Many global companies are actually incorporating an internal carbon price, in preparation for a very possible external carbon price. They realise that such policy will be implemented sooner or later. However, they are delaying green investments because of uncertainty. This policy ambiguity raises the cost of capital of the transition.

This green economic future will not happen by itself. Strong decisions should be made at the top levels. Acting in a partial and timid way will not fix the problem. Inconsistent policy settings and isolated steps confuse investors and induce costly “hedging” behaviour as economic actors invest in both brown and green assets and increase their cost. We need to provide strong signals and clear political policies.

Only policy certainty creates confidence, drives investment, creates jobs, and lowers costs. Policy certainty will trigger investment in low carbon, generating huge benefits for first movers.

Perhaps some of the most important finding is that we urgently need to work on three types of systems or we will fail: our energy system, our land use system and our urban development system. If we fix these, we will be most of the way to reducing climate risk.

We have to concentrate our efforts on de-carbonising energy. One first step could be accelerated the policy of picking low hanging fruit. A big part of the emissions reductions we need can be achieved through initiatives that are profitable for the private sector, that have a positive net present value. In other words: there are a lot of no regrets action that governments and companies can take.

Pricing carbon is critical to decarbonise the economy. We must provide the right economic signals to the markets.

Since European governments put in place regulations to stimulate renewable energy and put a price on the use of carbon innovation in energy generation has soared. Further innovation is also going to make households more energy efficient without costing much. This is the innovation effect, not just offsetting the costs of the regulation but also increasing the productivity of the economy.

Second, we have to make better use of our land by improving agricultural productivity while protecting and restoring natural environments. The global population is expected to grow by 1.7 billion by 2040 and the global middle class by more than one billion.

The task is climate sensitive. Agriculture, land use change and deforestation account for around 24% of global greenhouse gas emissions. We need to create and finance a new green revolution, one that feed the growing population while avoiding deforestation and increasing productivity and restoring degraded soils.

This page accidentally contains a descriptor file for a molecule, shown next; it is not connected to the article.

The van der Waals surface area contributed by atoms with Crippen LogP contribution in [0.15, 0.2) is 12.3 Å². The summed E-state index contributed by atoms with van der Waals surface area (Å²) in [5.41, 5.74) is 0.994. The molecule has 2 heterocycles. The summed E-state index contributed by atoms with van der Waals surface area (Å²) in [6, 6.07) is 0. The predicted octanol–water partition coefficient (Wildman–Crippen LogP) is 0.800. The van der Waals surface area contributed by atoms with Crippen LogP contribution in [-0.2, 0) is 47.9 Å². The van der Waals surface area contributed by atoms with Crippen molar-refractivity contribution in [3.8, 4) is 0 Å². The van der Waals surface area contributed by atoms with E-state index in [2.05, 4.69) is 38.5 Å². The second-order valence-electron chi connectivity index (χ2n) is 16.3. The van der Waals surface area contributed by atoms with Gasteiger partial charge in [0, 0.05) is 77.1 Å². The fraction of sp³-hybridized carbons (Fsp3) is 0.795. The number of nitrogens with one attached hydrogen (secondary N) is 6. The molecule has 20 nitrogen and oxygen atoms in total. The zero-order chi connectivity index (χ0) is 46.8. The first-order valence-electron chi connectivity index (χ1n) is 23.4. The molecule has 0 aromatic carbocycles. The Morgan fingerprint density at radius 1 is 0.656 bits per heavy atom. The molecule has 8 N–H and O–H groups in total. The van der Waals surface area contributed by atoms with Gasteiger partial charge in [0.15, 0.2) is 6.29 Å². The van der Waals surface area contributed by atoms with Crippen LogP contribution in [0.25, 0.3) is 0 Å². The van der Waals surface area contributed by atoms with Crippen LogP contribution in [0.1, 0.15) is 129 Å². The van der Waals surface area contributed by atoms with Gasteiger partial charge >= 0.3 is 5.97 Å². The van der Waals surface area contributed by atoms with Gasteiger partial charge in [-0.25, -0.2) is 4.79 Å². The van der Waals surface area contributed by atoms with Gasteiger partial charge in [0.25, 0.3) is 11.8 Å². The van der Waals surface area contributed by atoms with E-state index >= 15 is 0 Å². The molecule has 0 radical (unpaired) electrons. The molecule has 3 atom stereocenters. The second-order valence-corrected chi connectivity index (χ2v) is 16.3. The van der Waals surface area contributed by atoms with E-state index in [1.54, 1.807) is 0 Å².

Many farms in the developing world would benefit from injections of clean technology and green capital while ongoing research will continue to provide farmers with better crops. This is all possible. Brazil has seen crop yields quadruple and livestock productivity double in the last 25 years while deforestation rates have fallen 70 percent.

The government and the private sector have invested in research into soil improvement and new crops while providing more financing for farmers.

Mexico has introduced successful programs to protect and restore forests through payment for environmental services. These programs have the added benefit of providing an income for the poorest people.

Finally, we face a great challenge but also a great opportunity in building the cities of tomorrow. By 2030 around 60 percent of the global population will live in urban areas, indeed for the first time in human history half of the world already lives in cities.

And that could mean another 100 new cities with a population of a million in each in addition to the increase in the size of current cities. How we design these cities will determine the future trajectory of greenhouse gas emissions.

The dominant growth model currently being pursued by many of the world’s cities is characterised by urban sprawl, with low densities and high rates of car use. If current development trends continue, the global area of urbanised land will triple from 2000 to 2030, while the number of cars could double, from one billion today to two billion.

This pattern of unplanned, unstructured urban sprawl has major costs from increased congestion, accidents and pollution.

An alternative pattern of urban growth is available. This is the ‘compact, connected and coordinated’ model. It is based around higher densities, mixed neighbourhoods and walkable local environments. It prioritises mass use of public transport, such as through bus rapid transport systems, and the use of information technology to achieve ‘smarter’ utilities and buildings.

However, this green economic future will not happen by itself. Strong decisions need to be made at the top levels. Acting in a partial and timid way will not fix the problem. Inconsistent policy settings confuse investors. Only policy certainty creates confidence, drives investment, creates jobs, lowers risks to R&D, and lowers costs. Policy certainty will trigger investment in low carbon, generating huge benefits for first movers.

None of this will be possible without establishing the right economic incentives. Some form of carbon pricing mechanism that helps the transition to renewable energy is needed to provide the right economic signals to the market.

Nobody is pretending we can fight climate change with no costs –there will be losers as well as winners. We will have to support the losers with bold mechanisms for a fair transition to the new economy. But overall, I truly believe this shift will lead to faster growth and job creation.


Ladies and Gentlemen,

In the last 25 years we have seen the fall of the Berlin Wall, the rise of the internet, the incorporation of China into the global market and the building of a truly global economy. Whether we like it or not, our economies will undergo major structural changes over the next 25 years as we adapt to a changing world.

The decisions we all take this year will start to shape that future, and determine its path. Let’s work together to build the new climate economy; let us unite to face the most important challenge of this twenty first century, and together overcome it.


Thank you.